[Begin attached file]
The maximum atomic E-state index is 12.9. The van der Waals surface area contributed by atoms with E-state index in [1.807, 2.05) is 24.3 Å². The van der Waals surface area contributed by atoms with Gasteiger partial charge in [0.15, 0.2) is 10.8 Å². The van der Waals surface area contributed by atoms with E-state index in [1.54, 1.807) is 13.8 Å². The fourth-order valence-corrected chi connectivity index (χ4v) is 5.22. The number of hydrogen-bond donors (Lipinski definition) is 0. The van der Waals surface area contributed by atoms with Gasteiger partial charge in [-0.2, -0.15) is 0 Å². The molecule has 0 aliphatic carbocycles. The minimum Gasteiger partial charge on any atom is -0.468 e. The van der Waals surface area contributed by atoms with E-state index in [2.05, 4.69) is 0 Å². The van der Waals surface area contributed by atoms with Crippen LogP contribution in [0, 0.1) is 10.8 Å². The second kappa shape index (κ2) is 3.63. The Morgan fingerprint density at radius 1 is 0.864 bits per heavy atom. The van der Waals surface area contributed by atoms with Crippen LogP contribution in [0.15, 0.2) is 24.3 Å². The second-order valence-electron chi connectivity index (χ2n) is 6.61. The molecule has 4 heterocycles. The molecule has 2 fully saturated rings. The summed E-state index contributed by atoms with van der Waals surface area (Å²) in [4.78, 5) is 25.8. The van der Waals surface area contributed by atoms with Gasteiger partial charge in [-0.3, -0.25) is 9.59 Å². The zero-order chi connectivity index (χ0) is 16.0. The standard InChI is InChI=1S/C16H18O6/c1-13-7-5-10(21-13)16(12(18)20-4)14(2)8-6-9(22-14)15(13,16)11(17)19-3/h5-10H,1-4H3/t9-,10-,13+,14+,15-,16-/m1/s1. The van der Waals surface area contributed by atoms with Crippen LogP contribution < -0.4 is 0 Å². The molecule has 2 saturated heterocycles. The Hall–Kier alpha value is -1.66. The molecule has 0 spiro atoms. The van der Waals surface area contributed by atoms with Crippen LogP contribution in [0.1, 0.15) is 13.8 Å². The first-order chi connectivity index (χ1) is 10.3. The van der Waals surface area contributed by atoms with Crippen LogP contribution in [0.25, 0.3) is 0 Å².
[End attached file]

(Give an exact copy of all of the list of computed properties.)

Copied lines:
The maximum atomic E-state index is 12.9. The van der Waals surface area contributed by atoms with E-state index in [1.807, 2.05) is 24.3 Å². The van der Waals surface area contributed by atoms with Gasteiger partial charge in [0.15, 0.2) is 10.8 Å². The van der Waals surface area contributed by atoms with E-state index in [1.54, 1.807) is 13.8 Å². The fourth-order valence-corrected chi connectivity index (χ4v) is 5.22. The number of hydrogen-bond donors (Lipinski definition) is 0. The van der Waals surface area contributed by atoms with Gasteiger partial charge in [-0.2, -0.15) is 0 Å². The molecule has 0 aliphatic carbocycles. The minimum Gasteiger partial charge on any atom is -0.468 e. The van der Waals surface area contributed by atoms with E-state index in [2.05, 4.69) is 0 Å². The van der Waals surface area contributed by atoms with Crippen LogP contribution in [0, 0.1) is 10.8 Å². The second kappa shape index (κ2) is 3.63. The Morgan fingerprint density at radius 1 is 0.864 bits per heavy atom. The van der Waals surface area contributed by atoms with Crippen LogP contribution in [0.15, 0.2) is 24.3 Å². The second-order valence-electron chi connectivity index (χ2n) is 6.61. The molecule has 4 heterocycles. The molecule has 2 fully saturated rings. The summed E-state index contributed by atoms with van der Waals surface area (Å²) in [4.78, 5) is 25.8. The van der Waals surface area contributed by atoms with Gasteiger partial charge in [-0.3, -0.25) is 9.59 Å². The zero-order chi connectivity index (χ0) is 16.0. The standard InChI is InChI=1S/C16H18O6/c1-13-7-5-10(21-13)16(12(18)20-4)14(2)8-6-9(22-14)15(13,16)11(17)19-3/h5-10H,1-4H3/t9-,10-,13+,14+,15-,16-/m1/s1. The van der Waals surface area contributed by atoms with Crippen LogP contribution < -0.4 is 0 Å². The molecule has 2 saturated heterocycles. The Hall–Kier alpha value is -1.66. The molecule has 0 spiro atoms. The van der Waals surface area contributed by atoms with Crippen LogP contribution in [0.1, 0.15) is 13.8 Å². The first-order chi connectivity index (χ1) is 10.3. The van der Waals surface area contributed by atoms with Crippen LogP contribution in [0.25, 0.3) is 0 Å².